“The Warring Age. On the battlefield, there were samurai. On the land, there were peasants. Following the war, the samurai became bandits who stole rice and trampled upon the villages. Resistance brought death. Their resounding mobility was the object of the peasant’s terror. And then . . . ”
And then, the bandits donned their robotic flying battle suits, with their massive butterfly-shaped transport ship — itself stretching hundreds of feet into the sky — following close behind, cutting a blazing swath through the sweeping rice fields.
Fans of Akira Kurosawa’s 1954 epic The Seven Samurai, which spawned John Sturges’s 1960 The Magnificent Seven, are going to be surprised at what they find in Samurai 7, the Japanese animated series that debuts April 1 on the International Film Channel. (New episodes will air at 10:30 pm every Saturday through the fall.) The production notes promise “26 mind-blowing episodes.”
After viewing the first eight half-hour long episodes, do I consider my mind to have been blown? Well, not yet. But I can tell you that even the most critically praised anime programs have been slow burners, acquiring significance in retrospect only as the transparent (at first) plot threads begin to connect. Neon Genesis Evangelion and the Cartoon Network’s ongoing Ghost in the Shell: Stand Alone Complex are two of the best.
And what new ideas does Samurai 7 offer? Well, there’s the switch in medium from Kurosawa’s gloriously composed black-and-white photography (shot by long-time collaborator Asakazu Nakai) to high-definition color animation. And then there are those giant robots. But is it original? Art director Hiromasa Ogura imagines a colorful yet dirty future not of the cliché’d Blade Runner variety but of the post-apocalyptic, and equally cliché’d, Mad Max mold. Still, when the dust kicks up (as it does frequently when deadly katanas slice through robotic hides), you won’t likely complain. If there’s one thing that anime excels at, it’s kinetic action.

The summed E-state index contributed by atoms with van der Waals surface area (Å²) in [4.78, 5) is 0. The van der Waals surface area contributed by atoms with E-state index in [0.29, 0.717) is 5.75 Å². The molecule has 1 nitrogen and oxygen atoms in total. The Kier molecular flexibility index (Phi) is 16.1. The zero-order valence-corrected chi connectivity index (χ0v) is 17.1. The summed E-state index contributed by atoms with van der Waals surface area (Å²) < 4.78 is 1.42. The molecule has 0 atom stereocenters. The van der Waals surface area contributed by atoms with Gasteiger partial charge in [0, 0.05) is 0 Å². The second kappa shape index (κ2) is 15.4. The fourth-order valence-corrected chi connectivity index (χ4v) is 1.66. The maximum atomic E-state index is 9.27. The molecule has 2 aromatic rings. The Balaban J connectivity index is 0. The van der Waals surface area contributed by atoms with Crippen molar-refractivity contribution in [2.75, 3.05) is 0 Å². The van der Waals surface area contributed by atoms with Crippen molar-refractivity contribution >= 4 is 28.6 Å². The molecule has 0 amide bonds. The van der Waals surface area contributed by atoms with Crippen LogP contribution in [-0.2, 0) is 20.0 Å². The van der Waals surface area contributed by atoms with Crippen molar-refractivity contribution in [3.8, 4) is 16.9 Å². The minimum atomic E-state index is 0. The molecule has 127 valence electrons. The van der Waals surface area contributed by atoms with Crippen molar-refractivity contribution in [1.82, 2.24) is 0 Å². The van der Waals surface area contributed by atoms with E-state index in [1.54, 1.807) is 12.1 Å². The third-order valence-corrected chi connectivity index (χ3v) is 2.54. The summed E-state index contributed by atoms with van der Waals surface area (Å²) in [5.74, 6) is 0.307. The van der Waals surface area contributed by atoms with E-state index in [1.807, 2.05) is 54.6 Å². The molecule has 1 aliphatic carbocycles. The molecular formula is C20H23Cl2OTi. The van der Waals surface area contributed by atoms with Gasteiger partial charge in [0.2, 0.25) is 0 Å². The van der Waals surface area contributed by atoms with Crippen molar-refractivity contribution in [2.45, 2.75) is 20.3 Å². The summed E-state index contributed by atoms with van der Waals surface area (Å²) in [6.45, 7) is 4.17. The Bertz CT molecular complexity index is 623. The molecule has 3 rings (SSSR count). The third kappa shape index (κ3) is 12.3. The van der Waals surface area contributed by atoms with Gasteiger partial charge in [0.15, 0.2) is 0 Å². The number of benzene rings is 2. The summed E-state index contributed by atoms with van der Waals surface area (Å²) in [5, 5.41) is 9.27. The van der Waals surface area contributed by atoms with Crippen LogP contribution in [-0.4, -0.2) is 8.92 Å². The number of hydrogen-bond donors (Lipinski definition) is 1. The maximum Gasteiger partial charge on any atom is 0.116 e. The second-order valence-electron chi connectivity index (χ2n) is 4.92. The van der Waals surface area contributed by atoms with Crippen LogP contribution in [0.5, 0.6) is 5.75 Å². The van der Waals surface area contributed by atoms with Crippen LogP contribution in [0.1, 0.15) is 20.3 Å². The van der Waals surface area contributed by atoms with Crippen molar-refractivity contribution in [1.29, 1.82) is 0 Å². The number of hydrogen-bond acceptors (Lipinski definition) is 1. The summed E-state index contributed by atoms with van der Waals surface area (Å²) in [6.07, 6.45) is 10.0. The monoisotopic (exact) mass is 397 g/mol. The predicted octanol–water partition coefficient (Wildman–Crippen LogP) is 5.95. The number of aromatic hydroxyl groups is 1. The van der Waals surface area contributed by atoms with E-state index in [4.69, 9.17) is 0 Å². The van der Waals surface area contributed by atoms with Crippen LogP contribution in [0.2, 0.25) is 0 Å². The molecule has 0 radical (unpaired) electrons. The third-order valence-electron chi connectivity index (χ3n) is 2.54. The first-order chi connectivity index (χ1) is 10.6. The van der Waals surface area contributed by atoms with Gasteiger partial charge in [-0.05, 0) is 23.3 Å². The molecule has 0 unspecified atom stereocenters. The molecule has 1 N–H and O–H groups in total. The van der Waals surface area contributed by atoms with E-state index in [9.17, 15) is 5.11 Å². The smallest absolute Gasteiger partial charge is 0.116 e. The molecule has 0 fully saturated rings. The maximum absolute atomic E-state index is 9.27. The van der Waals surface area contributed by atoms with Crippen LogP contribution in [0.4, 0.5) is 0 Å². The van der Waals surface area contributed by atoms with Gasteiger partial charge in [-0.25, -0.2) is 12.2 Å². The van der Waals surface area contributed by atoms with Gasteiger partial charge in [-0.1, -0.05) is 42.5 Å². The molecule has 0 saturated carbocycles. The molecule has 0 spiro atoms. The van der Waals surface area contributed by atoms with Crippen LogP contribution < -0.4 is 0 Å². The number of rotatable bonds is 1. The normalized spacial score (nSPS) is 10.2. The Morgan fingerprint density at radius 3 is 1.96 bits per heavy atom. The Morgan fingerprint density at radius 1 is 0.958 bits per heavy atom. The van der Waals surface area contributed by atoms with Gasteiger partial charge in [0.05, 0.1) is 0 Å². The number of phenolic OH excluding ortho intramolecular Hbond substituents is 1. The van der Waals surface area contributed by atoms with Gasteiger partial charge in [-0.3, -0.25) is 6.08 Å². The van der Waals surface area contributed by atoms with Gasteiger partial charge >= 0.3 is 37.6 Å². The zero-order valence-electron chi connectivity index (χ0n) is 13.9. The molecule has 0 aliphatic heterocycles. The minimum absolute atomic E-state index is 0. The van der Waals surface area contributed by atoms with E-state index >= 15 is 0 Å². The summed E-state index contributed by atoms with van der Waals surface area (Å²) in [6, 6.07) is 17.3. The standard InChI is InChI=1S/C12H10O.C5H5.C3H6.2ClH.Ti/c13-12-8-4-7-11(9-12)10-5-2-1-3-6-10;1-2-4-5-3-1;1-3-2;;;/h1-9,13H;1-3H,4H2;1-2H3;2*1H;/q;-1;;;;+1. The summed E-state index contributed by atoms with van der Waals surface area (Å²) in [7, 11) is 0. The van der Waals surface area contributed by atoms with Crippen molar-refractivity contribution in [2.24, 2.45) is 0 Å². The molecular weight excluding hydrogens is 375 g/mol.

What’s more, the archetypically socialist story of a group united withstands the transition from the 16th century to an indeterminate future. Kurosawa’s film, after all, bore the influence of the American Western, and many Westerns borrowed from the Japanese chambara genre, so the dusty milieu feels appropriate. Sure, the junk-pile city of Kougakyo (where most of the first six episodes take place) may be a carbon copy of the Mos Eisley Spaceport from the Star Wars films, but wasn’t George Lucas’s space opera an elaborate reproduction of Kurosawa’s 1958 film The Hidden Fortress? And Kurosawa isn’t the only Japanese director whose influence is evident. His interest lay with the warrior; it was Kenji Mizoguchi who represented the lives of women and merchants, both of whom are defining additions here.